CHICAGO --- When you a team loses its starting catcher to a third-inning ejection, it is incumbent upon the manager to also get ejected.
Such was the case during Saturday night’s contest between the Chicago White Sox and Seattle Mariners when A.J. Pierzynski apparently said the magic words to home-plate umpire Lance Barrett. The veteran catcher was complaining about the perceived floating strike zone for starter Jose Quintana. Barrett ejected the catcher then manager Robin Ventura as tempers flared.
Ventura may be looking at a suspension after bumping into crew chief Jim Joyce who had to restrain the White Sox manager from getting to Barrett during the argument. The early dismissal was the third for the Sox manager in his first year in the dugout. It was the sixth career ejection for Pierzynski.
“We are still reviewing tape and writing our report to the league office,” Joyce said. “I will be fair to Robin and Lance will do the same in his report to the league office. I told Robin if he wanted to talk to Lance over my shoulder to go ahead because I don’t want to see any contact between he and the umpire that just ejected him. I wanted to protect both guys really.”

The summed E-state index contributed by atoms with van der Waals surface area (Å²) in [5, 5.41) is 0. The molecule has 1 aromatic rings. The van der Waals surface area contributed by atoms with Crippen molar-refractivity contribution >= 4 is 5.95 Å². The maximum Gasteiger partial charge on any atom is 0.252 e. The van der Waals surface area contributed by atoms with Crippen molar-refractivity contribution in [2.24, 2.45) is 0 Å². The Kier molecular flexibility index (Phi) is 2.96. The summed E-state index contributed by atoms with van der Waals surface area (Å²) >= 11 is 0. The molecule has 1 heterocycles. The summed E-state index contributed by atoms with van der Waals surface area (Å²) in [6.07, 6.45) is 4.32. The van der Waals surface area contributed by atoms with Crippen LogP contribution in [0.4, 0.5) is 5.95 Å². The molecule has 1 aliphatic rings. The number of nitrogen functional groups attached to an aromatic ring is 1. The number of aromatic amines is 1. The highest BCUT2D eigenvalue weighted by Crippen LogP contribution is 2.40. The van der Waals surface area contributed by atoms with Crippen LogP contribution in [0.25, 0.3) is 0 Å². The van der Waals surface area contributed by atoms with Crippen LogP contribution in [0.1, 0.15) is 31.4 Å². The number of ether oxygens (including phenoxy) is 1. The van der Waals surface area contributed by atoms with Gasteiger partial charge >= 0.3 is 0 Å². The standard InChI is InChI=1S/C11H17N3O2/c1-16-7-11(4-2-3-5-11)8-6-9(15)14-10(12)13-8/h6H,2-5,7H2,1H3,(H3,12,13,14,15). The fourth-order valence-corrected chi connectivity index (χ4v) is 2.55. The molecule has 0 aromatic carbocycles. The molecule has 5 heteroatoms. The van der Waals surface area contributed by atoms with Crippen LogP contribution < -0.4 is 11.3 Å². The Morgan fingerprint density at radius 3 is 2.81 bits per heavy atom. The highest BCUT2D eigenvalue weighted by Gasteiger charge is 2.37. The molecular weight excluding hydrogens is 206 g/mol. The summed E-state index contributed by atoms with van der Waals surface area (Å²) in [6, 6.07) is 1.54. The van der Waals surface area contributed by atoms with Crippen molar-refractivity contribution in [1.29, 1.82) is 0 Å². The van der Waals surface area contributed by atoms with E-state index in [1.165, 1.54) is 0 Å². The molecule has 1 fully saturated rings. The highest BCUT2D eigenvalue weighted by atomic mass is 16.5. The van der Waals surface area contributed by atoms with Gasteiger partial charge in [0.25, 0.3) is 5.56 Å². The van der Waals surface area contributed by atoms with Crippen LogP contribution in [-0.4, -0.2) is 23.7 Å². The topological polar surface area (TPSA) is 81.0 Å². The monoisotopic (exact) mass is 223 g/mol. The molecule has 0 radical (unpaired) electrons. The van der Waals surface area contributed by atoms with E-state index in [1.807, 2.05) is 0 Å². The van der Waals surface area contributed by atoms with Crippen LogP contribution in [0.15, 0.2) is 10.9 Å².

Pierzynski was matter of fact about what got him tossed from the game.
“When you have a disagreement about what kind of pizza is better thin crust or thick crust, someone usually gets ejected,” Pierzynski said.
In baseball circles, it is commonly known that a catcher has a certain amount of professional arguing license with a home-plate umpire. The key element to venting is that the catcher doesn’t get out of the crouch and does not turn around to show up the official. It did not appear Pierzynski crossed that line in either area.
“You know these things happen,” said Pierzynski “ This is between him and I. It is over with, so hopefully after this game, we can turn the page.”
Joyce felt Barrett had a good reason to eject Pierzynski.
“I’m not so sure that (a reasonable conversation) happened tonight,” Joyce said. “We will write exactly what happened in our reports.”
Ventura downplayed the incidents in his brief conversation with the media after the Sox’s victory.
“I didn’t think I was that mad,” he said. “It is just a part of baseball and it is what you do. If you lose any player, you act the same way.”